• Neither am I the means to any end others may wish to accomplish. I am not a tool for their use. I am not a servant of their needs. I am not a bandage for their wounds, I am not a sacrifice on their altars.
    • There is nothing to take a man's freedom away from him, save other men. To be free, a man must be free of his brothers.
    • This miracle of me is mine to own and keep, and mine to guard, and mine to use, and mine to kneel before...The fortune of my spirit is not to be blown into coins of brass and flung to the winds as alms for the poor of spirit.
    • I shall choose friends among men, but neither slaves nor masters. And I shall choose only such as please me, and them I shall love and respect, but neither command nor obey. And we shall join our hands when we wish, or walk alone when we so desire.
    • Do you believe in God, Andrei? No. Neither do I. But that's a favorite question of mine. An upside-down question, you know. What do you mean? Well, if I asked people whether they believed in life, they'd never understand what I meant. It's a bad question. It can mean so much that it really means nothing. So I ask them if they believe in God. And if they say they do -- then, I know they don't believe in life. Why? Because, you see, God -- whatever anyone chooses to call God -- is one's highest conception of the highest possible. And whoever places his highest conception above his own possibility thinks very little of himself and his life. It's a rare gift, you know, to feel reverence for your own life and to want the best, the greatest, the highest possible, here, now, for your very own.
    • There is no such thing as duty. If you know that a thing is right, you want to do it. If you don't want to do it--it isn't right. If it's right and you don't want to do it--you don't know what right is and you're not a man.
    • There is only one thing that matters and that we'll remember. The rest doesn't matter. I don't care what life is to be nor what it does to us. But it won't break us. Neither you nor me. That's our only weapon. That's the only banner we can hold against all those others around us. That's all we have to know about the future.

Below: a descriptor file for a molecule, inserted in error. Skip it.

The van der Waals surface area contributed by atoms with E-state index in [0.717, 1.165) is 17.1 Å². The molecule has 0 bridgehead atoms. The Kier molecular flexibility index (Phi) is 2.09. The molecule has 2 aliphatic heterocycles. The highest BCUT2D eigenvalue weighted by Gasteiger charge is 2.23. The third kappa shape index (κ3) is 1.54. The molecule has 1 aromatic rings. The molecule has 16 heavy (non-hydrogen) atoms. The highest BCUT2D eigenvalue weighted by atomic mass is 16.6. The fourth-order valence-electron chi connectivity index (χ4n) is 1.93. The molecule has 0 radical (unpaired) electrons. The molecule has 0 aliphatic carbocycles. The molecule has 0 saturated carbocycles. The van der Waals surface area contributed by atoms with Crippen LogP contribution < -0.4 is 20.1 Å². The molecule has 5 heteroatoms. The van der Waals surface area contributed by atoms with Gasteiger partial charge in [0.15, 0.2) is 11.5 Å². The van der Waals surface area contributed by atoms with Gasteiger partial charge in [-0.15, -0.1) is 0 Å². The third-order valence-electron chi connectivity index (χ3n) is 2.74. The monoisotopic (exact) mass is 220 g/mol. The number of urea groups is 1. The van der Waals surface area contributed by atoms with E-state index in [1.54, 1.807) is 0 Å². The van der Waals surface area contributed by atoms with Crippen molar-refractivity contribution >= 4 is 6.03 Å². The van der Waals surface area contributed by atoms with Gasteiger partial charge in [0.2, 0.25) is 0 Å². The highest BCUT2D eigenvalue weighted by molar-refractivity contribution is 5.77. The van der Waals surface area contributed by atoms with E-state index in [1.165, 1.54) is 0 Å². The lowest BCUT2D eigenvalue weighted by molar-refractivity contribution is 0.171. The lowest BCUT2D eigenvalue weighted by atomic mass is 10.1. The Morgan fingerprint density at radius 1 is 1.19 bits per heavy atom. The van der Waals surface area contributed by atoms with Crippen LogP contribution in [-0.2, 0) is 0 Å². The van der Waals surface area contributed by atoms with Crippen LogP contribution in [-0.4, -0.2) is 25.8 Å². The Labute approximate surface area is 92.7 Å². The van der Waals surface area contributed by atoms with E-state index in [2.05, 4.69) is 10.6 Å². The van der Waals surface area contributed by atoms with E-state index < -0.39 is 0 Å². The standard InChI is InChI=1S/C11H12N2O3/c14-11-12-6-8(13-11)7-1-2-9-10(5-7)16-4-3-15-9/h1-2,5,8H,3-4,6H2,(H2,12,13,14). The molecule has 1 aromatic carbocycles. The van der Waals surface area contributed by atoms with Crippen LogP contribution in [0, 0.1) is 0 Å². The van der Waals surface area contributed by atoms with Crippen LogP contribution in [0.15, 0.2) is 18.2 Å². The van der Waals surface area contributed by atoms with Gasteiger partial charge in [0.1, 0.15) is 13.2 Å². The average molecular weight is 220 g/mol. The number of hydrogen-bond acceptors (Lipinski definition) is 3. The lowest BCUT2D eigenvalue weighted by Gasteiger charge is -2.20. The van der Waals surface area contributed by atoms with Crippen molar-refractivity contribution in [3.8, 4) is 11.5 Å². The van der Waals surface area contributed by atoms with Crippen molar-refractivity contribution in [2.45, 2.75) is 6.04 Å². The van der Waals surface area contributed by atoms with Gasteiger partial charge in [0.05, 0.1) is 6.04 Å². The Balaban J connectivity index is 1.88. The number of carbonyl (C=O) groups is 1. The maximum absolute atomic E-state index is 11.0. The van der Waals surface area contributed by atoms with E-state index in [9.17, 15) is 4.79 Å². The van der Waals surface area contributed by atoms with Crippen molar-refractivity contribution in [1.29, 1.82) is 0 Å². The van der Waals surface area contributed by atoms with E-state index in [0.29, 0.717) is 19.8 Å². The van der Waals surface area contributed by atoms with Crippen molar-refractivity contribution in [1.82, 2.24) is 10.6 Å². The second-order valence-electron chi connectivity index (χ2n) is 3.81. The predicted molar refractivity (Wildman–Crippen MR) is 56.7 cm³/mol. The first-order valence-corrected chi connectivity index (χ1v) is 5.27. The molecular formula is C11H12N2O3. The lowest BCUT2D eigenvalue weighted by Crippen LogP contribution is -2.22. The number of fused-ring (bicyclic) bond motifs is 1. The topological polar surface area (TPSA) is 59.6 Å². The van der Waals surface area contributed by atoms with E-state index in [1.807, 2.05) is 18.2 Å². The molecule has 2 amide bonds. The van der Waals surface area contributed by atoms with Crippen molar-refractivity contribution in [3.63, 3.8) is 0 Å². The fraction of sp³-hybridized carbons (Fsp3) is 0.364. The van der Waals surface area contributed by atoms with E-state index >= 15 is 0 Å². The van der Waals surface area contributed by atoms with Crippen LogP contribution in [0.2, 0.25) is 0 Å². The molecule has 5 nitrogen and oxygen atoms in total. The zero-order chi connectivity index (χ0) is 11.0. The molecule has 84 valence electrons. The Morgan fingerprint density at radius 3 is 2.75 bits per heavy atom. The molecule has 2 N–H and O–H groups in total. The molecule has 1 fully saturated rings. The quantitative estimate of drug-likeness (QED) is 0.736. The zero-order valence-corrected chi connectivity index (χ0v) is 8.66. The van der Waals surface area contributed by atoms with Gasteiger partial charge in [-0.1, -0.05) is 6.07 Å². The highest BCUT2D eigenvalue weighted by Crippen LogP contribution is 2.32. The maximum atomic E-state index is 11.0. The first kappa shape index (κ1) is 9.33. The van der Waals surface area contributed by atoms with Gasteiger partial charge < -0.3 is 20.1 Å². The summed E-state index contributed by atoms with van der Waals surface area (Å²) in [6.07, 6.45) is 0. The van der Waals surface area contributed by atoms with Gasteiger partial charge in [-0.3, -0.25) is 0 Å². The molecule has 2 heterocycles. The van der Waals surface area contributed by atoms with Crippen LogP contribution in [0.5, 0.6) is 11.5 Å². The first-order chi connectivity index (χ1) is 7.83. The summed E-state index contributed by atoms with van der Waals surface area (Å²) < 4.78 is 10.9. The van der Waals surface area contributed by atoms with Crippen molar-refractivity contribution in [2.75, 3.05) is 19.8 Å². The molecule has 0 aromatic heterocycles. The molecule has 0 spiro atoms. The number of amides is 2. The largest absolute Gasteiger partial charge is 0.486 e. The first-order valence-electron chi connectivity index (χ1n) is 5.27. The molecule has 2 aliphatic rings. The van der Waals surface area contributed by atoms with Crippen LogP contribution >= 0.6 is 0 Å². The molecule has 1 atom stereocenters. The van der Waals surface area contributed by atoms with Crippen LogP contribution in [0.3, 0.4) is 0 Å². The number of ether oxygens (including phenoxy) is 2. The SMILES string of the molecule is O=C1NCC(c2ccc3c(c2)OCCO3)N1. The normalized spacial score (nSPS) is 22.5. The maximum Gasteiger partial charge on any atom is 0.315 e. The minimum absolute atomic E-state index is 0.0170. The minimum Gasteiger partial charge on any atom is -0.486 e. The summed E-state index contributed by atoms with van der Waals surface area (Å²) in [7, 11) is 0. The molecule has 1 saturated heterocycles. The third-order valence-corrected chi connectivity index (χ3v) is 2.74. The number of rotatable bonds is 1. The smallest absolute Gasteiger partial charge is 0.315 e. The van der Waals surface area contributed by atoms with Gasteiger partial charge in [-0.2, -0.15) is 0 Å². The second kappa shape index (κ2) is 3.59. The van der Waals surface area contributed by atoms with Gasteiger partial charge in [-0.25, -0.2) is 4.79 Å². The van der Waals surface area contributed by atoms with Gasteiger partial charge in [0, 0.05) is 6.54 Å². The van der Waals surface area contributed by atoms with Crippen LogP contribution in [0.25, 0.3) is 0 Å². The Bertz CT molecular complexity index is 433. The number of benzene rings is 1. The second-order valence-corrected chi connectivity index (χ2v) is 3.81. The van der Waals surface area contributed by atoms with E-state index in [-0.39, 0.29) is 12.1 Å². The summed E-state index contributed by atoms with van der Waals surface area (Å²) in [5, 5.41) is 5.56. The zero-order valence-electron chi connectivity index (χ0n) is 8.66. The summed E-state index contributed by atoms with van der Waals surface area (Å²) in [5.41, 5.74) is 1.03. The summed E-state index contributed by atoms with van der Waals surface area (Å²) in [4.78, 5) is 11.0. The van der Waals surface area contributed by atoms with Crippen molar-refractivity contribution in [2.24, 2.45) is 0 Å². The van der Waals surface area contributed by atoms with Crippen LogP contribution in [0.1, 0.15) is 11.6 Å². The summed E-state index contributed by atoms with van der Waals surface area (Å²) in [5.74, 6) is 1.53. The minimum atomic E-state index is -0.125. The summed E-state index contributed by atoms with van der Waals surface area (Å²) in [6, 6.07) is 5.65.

• The heighest thing in a man is not his god. It's that in him which knows the reverence due a god. You are my heighest reverence.
    • There are only two means by which men can deal with one another: guns or logic. Force or persuasion. Those who know that they cannot win by means of logic, have always resorted to guns.
    • The conservatives see man as a body freely roaming the earth, building sand piles or factories-with an electronic computer inside his skull, controlled from Washington. The liberals see man as a soul freewheeling to the farthest reaches of the universe-but wearing chains from nose to toes when he crosses the street to buy a loaf of bread.
    • The spread of evil is the symptom of a vacuum. Whenever evil wins, it is only by default: by the moral failure of those who evade the fact that there can be no compromise on basic principles.
    • America's abundance was created not by public sacrifices to the common good, but by the productive genius of free men who pursued their own personal interests and the making of their own private fortunes. They did not starve the people to pay for America's industrialization. They gave the people better jobs, higher wages, and cheaper goods with every new machine they invented, with every scientific discovery or technological advance- and thus the whole country was moving forward and profiting, not suffering, every step of the way.
    • Economic power is exercised by means of a positive, by offering men a reward, an incentive, a payment, a value; political power is exercised by means of a negative, by the threat of punishment, injury, imprisonment, destruction. The businessman's tool is values; the bureaucrat's tool is fear.
    • A gun is not an argument.
    • Businessmen are the one group that distinguishes capitalism and the American way of life from the totalitarian statism that is swallowing the rest of the world. All the other social groups- workers, farmers, professional men, scientists, soldiers- exist under dictatorships, even though they exist in chains, in terror, in misery, and in progressive self-destruction. But there is no such group as businessmen under a dictatorship. Their place is taken by armed thugs: by bureaucrats and commissars. Businessmen are the symbol of a free society- the symbol of America.
    • Every government interference in the economy consists of giving an unearned benefit, extorted by force, to some men at the expense of others.
    • Every movement that seeks to enslave a country, every dictatorship or potential dictatorship, needs some minority group as a scapegoat which it can blame for the nation's troubles and use as a justification of its own demands for dictatorial powers. In Soviet Russia, the scapegoat was the bourgeoisie; in Nazi Germany, it was the Jewish people; in America, it is the businessmen.
    • It is futile to fight against, if one does not know what one is fighting for.
    • Remember also that the smallest minority on earth is the individual. Those who deny individual rights, cannot claim to be defenders of minorities.
    • Observe, in politics, that the term extremism has become a synonym of 'evil,' regardless of the content of the issue (the evil is not what you are extreme about, but that you are 'extreme'-i.e., consistent).